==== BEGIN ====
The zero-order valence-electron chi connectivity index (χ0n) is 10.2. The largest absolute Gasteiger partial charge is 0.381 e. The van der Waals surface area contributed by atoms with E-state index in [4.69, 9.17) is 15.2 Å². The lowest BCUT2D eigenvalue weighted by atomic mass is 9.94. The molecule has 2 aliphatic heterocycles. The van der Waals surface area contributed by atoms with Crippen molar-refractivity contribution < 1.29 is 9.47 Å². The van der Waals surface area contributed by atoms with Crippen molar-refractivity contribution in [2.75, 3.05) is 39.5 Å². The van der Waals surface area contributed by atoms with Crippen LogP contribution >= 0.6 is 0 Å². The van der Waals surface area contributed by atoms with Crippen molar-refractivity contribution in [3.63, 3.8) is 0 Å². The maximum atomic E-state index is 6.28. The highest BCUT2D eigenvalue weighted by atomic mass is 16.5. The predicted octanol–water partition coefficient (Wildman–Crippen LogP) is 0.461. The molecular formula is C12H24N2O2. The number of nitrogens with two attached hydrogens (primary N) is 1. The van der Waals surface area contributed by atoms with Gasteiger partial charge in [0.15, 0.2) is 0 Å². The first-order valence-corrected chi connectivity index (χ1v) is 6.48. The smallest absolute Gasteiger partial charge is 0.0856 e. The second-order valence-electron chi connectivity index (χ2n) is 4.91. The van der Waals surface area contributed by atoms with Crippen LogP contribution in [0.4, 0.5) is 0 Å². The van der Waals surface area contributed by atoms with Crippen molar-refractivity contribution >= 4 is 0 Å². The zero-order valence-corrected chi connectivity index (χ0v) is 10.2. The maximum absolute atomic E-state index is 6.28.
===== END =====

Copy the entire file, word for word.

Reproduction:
The zero-order valence-electron chi connectivity index (χ0n) is 10.2. The largest absolute Gasteiger partial charge is 0.381 e. The van der Waals surface area contributed by atoms with E-state index in [4.69, 9.17) is 15.2 Å². The lowest BCUT2D eigenvalue weighted by atomic mass is 9.94. The molecule has 2 aliphatic heterocycles. The van der Waals surface area contributed by atoms with Crippen molar-refractivity contribution < 1.29 is 9.47 Å². The van der Waals surface area contributed by atoms with Crippen molar-refractivity contribution in [2.75, 3.05) is 39.5 Å². The van der Waals surface area contributed by atoms with Crippen LogP contribution >= 0.6 is 0 Å². The van der Waals surface area contributed by atoms with Crippen molar-refractivity contribution in [3.63, 3.8) is 0 Å². The maximum atomic E-state index is 6.28. The highest BCUT2D eigenvalue weighted by atomic mass is 16.5. The predicted octanol–water partition coefficient (Wildman–Crippen LogP) is 0.461. The molecular formula is C12H24N2O2. The number of nitrogens with two attached hydrogens (primary N) is 1. The van der Waals surface area contributed by atoms with Gasteiger partial charge in [0.15, 0.2) is 0 Å². The first-order valence-corrected chi connectivity index (χ1v) is 6.48. The smallest absolute Gasteiger partial charge is 0.0856 e. The second-order valence-electron chi connectivity index (χ2n) is 4.91. The van der Waals surface area contributed by atoms with Crippen LogP contribution in [0.4, 0.5) is 0 Å². The van der Waals surface area contributed by atoms with Crippen molar-refractivity contribution >= 4 is 0 Å². The zero-order valence-corrected chi connectivity index (χ0v) is 10.2. The maximum absolute atomic E-state index is 6.28.